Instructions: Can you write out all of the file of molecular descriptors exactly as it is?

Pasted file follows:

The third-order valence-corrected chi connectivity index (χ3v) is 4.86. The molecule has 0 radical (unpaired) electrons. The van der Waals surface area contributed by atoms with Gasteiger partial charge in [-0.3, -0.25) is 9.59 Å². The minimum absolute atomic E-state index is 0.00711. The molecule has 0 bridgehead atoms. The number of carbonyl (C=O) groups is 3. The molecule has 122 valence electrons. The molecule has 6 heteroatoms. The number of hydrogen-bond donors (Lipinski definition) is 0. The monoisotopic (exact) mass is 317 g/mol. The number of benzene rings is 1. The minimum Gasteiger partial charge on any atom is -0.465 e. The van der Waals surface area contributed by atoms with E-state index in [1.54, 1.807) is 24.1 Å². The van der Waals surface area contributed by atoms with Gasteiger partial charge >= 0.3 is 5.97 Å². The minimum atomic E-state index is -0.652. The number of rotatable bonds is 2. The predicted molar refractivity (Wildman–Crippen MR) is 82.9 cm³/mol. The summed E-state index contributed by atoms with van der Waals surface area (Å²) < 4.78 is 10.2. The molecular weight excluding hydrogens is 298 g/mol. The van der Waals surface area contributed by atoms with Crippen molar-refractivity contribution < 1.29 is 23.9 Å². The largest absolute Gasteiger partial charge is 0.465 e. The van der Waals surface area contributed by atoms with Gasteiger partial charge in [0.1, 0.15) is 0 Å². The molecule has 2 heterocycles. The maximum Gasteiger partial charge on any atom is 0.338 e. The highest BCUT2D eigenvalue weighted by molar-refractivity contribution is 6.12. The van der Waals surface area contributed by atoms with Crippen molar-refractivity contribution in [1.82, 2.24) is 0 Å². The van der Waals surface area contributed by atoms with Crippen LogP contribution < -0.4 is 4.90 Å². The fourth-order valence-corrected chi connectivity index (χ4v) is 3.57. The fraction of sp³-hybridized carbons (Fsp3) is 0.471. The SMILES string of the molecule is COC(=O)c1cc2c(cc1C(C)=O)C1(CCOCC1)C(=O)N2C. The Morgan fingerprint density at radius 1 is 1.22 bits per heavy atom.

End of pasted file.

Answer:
The third-order valence-corrected chi connectivity index (χ3v) is 4.86. The molecule has 0 radical (unpaired) electrons. The van der Waals surface area contributed by atoms with Gasteiger partial charge in [-0.3, -0.25) is 9.59 Å². The minimum absolute atomic E-state index is 0.00711. The molecule has 0 bridgehead atoms. The number of carbonyl (C=O) groups is 3. The molecule has 122 valence electrons. The molecule has 6 heteroatoms. The number of hydrogen-bond donors (Lipinski definition) is 0. The monoisotopic (exact) mass is 317 g/mol. The number of benzene rings is 1. The minimum Gasteiger partial charge on any atom is -0.465 e. The van der Waals surface area contributed by atoms with E-state index in [1.54, 1.807) is 24.1 Å². The van der Waals surface area contributed by atoms with Gasteiger partial charge >= 0.3 is 5.97 Å². The minimum atomic E-state index is -0.652. The number of rotatable bonds is 2. The predicted molar refractivity (Wildman–Crippen MR) is 82.9 cm³/mol. The summed E-state index contributed by atoms with van der Waals surface area (Å²) < 4.78 is 10.2. The molecular weight excluding hydrogens is 298 g/mol. The van der Waals surface area contributed by atoms with Crippen molar-refractivity contribution < 1.29 is 23.9 Å². The largest absolute Gasteiger partial charge is 0.465 e. The van der Waals surface area contributed by atoms with Gasteiger partial charge in [0.1, 0.15) is 0 Å². The molecule has 2 heterocycles. The maximum Gasteiger partial charge on any atom is 0.338 e. The highest BCUT2D eigenvalue weighted by molar-refractivity contribution is 6.12. The van der Waals surface area contributed by atoms with Crippen molar-refractivity contribution in [1.82, 2.24) is 0 Å². The van der Waals surface area contributed by atoms with Crippen LogP contribution < -0.4 is 4.90 Å². The fourth-order valence-corrected chi connectivity index (χ4v) is 3.57. The fraction of sp³-hybridized carbons (Fsp3) is 0.471. The SMILES string of the molecule is COC(=O)c1cc2c(cc1C(C)=O)C1(CCOCC1)C(=O)N2C. The Morgan fingerprint density at radius 1 is 1.22 bits per heavy atom.